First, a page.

The story skillfully blends realism with a touch of magic. As he struggles for traction at home and in his community, Lucky's voice is by turns angry, confused, funny, and heartbreakingly self-perceptive. There are resolutions for his troubles that are satisfying and entirely believable. In this memorable coming-of-age story, a fascinating and complex young man manages to pull himself together and to find an emotional path toward adulthood.

Recommended to me by members of a young-adult book group, the novel, for grade nine and older, rates very strongly in my book for characters, plot, writing and verisimilitude (the quality of seeming true to life). A.S. King won the Printz Honor for her book Please Ignore Vera Dietz.

Max And Whit Alexander Discuss Their New Book "Bright Lights, No City: An African Adventure On Bad Roads With A Brother And A Very Weird Business Plan "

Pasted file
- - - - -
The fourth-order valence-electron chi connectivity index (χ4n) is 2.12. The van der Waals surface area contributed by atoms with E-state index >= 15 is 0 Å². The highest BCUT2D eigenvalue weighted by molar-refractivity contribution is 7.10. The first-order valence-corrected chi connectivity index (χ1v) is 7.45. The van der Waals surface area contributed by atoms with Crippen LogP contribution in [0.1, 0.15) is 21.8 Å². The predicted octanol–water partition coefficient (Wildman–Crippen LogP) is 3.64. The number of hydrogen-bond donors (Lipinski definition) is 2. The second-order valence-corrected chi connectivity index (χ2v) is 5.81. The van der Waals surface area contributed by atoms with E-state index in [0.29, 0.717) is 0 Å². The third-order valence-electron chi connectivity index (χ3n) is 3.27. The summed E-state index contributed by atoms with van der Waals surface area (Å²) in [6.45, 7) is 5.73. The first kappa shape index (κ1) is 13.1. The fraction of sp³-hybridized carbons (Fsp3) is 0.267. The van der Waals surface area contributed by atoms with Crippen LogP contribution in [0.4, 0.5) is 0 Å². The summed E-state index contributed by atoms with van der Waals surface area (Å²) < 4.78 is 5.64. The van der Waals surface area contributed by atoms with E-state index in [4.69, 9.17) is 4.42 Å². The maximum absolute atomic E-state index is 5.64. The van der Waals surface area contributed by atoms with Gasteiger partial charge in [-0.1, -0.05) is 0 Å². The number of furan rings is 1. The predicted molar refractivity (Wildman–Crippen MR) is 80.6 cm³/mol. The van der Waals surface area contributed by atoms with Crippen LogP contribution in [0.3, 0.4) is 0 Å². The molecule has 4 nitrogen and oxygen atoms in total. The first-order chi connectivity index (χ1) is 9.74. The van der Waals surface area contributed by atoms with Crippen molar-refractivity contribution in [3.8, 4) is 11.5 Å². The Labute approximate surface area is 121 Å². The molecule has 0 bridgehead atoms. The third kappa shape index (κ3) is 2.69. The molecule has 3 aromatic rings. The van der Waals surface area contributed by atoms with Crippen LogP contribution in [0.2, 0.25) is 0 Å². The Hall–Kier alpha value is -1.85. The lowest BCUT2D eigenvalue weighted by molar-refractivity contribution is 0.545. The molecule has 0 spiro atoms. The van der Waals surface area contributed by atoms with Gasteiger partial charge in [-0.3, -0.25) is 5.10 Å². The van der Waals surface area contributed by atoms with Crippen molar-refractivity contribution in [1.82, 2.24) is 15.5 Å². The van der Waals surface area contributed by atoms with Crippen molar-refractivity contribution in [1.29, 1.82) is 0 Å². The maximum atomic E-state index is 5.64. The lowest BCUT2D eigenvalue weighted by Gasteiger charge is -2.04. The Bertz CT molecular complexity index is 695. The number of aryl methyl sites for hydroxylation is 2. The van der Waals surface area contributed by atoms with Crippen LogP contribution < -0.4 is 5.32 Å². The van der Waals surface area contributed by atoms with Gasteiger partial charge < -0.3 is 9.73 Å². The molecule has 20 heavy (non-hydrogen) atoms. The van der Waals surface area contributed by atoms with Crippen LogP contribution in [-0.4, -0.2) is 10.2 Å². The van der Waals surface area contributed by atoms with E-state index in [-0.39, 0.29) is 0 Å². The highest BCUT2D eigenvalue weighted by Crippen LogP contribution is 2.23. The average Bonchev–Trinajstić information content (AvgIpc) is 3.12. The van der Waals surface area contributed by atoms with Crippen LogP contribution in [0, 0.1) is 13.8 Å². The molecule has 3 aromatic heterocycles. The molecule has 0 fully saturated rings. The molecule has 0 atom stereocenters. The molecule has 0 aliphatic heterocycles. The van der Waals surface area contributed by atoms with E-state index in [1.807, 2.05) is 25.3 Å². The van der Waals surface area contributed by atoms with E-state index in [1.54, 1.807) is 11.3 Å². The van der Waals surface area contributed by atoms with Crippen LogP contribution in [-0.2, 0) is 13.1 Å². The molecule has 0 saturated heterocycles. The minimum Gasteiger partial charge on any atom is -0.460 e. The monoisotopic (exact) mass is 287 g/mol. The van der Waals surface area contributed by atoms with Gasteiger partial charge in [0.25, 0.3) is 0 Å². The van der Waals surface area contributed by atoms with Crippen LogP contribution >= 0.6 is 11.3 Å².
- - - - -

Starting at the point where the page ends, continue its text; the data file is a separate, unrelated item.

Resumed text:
Thursday August 9, 2012: 7:00 pm to 8:30 pm -- Traverwood Branch: Program Room

At 47, Whit Alexander, the co-founder of the Cranium board game, decided to start a new business selling affordable goods and services to low-income villagers in Ghana. His brother, Max, a journalist, came along to tell the story. Neither anticipated how much of an adventure they'd find, and how many challenges they'd encounter on the path to success, from deadly insects and insane driving conditions to voodoo priests and ethnic rivalries!

Join us as Max and Whit Alexander make a special visit to Traverwood Branch to discuss their adventures and the resulting new book "Bright Lights, No City: An African Adventure On Bad Roads With A Brother And A Very Weird Business Plan."

A book signing will follow and books will be on sale at the event.

Hey! You found SOMETHING HIDDEN! And here it is: CRANIUMGERANIUM

Amazon Bestseller: Reason to Breathe